- So x plus two x is three x. Negative y plus y cancels out. Two z minus z - well that is just z.
- And that is going to be equal to three plus negative six, which is negative three.
- So if I add these two equations, I get three x plus z is equal to negative three. Now I have a system
- of two equations with two unknowns. This is a little bit more traditional of a problem. So let me write
- them over here. So we have two x minus z is equal to negative seven. And then we have three x plus z
- is equal to negative three and the way this problem is set up, it gets pretty simple pretty fast, because
- if we just add these two equations, the Zs cancel out. Otherwise if it didn't happen so naturally, we'd
- have to multiply one of these equations, or maybe both of them, by some scaling factor.
- But we can just add these two equations up.
- On the left hand side, two x plus three x is five x. Negative z plus z cancels out.
- Negative seven plus negative three - that is equal to negative ten.
- Divide both sides of this equation by five and
- we get x is equal to negative two. Now we can substitute back to find the other variables.
- Maybe we can substitute back into this equation to figure out what z must be equal to.
- So we have two times x. Two times negative two minus z is equal to negative seven.
- Or negative four minus z is equal to negative seven.
- We can add four to both sides of this equation and then we get
- negative z is equal to negative seven plus four, which is negative three.
- Multiply or divide both sides by negative one and you get z is equal to three. And now we can go and
- substitute back into one of these original equations. So we have x. We know x is negative two.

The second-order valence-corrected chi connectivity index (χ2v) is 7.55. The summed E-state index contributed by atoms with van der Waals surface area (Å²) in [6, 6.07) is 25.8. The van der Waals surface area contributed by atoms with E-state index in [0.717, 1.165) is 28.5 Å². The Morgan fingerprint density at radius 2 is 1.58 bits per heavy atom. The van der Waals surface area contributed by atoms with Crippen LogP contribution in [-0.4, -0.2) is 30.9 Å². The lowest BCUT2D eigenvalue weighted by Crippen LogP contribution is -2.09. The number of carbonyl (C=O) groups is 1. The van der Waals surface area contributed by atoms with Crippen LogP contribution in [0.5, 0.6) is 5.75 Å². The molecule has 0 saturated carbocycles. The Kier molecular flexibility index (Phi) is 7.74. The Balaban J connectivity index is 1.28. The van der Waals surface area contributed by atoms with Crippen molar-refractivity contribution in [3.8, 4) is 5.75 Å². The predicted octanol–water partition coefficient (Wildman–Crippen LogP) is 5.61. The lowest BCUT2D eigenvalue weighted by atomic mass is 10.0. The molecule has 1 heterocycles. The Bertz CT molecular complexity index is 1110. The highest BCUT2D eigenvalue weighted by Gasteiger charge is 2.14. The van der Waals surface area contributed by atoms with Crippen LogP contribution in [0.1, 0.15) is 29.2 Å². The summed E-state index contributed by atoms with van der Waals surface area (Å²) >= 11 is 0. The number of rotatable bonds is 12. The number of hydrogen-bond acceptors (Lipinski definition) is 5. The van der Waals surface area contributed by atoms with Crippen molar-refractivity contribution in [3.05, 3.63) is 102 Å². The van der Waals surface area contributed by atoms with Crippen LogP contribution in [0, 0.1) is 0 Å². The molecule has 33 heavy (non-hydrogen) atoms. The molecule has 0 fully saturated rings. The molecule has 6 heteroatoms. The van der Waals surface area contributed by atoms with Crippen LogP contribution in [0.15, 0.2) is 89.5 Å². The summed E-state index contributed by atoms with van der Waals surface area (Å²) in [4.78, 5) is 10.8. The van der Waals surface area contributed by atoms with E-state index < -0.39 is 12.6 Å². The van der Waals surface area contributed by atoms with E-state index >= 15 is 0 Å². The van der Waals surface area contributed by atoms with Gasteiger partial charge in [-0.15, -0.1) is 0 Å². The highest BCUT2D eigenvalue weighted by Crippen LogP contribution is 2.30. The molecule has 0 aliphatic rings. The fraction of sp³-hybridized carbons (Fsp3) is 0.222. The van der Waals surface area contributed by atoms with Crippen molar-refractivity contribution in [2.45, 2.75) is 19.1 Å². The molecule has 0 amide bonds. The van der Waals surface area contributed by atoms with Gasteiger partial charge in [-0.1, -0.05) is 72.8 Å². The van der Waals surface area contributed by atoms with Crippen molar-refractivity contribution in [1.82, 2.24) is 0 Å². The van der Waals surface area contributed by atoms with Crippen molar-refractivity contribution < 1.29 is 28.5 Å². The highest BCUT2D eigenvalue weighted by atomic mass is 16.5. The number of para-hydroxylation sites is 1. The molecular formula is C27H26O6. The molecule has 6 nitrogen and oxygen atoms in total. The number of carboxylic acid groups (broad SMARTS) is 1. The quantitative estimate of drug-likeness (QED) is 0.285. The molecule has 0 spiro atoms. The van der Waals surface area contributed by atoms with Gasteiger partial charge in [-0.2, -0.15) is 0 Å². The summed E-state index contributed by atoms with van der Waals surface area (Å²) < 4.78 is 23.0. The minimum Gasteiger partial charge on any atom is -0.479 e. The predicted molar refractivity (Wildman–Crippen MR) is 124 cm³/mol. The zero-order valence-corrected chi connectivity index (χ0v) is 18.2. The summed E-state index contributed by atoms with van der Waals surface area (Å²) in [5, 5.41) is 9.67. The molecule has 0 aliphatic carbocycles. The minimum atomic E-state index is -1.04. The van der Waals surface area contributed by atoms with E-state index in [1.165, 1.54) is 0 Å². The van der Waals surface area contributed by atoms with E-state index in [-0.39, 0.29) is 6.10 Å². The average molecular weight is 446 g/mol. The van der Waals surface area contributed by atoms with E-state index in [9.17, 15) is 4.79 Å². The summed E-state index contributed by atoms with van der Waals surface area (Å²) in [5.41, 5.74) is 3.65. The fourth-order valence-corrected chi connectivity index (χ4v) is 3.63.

- So we have negative two plus y, minus three times z.
- Well, we know z is three (so minus three times three)
- should all be equal to negative ten. And now we just solve for y.
- So we get negative two plus y minus nine is equal to negative ten. And so negative two minus nine,
- that's negative eleven. So we have
- y minus eleven is equal to negative ten. And then we can add eleven to both
- sides of this equation. And we get y is equal to negative ten plus eleven, which is one.
- So we're done!
- We've got x is equal to negative two. Z is equal to three and y is equal to one.
- Now I can actually go back and check it.
- Verify that this x, y and z works for all three constraints
- that this three dimensional coordinate lies on all three planes.
- So let's try it out. We've got x is negative two, z is three, y is one.
- So if we substituted - let me do it into each of them - so in this first equation
- that means that we have negative two plus one (remember y was equal to one).
- Let me write it over here - y is equal to one, x is equal to negative two, z is equal to three.
- That was the result we got. Yup, that's the result we got.
- So when we test it into this first one, you have negative two plus one minus three times three.
- So minus nine. This should be equal to negative ten. And it is.
- Negative two plus one is negative one, minus nine is negative ten.
- So it works for the first one. Let's try it for the second equation right over here.
- So we have negative two minus y (so, minus one) plus two times z (so, z is three, so two times three)
- So, plus six needs to be equal to three.
- So this is negative three plus six, which is indeed equal to three.
- So this satisifies the second equation. And then we have the last one right over here!
- We have two times x, so two times negative two, which is negative four. Negative four.
- Plus y, so plus one. Minus z, so minus three. Minus three.
- Needs to be equal to negative six. Negative four plus one is negative three,
- and then you subtract three again. It equals negative six.
- So it satisfies all three equations, so we can feel pretty good about our answer.
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At 5:31, how is the moon large enough to block the sun? Isn't the sun way larger?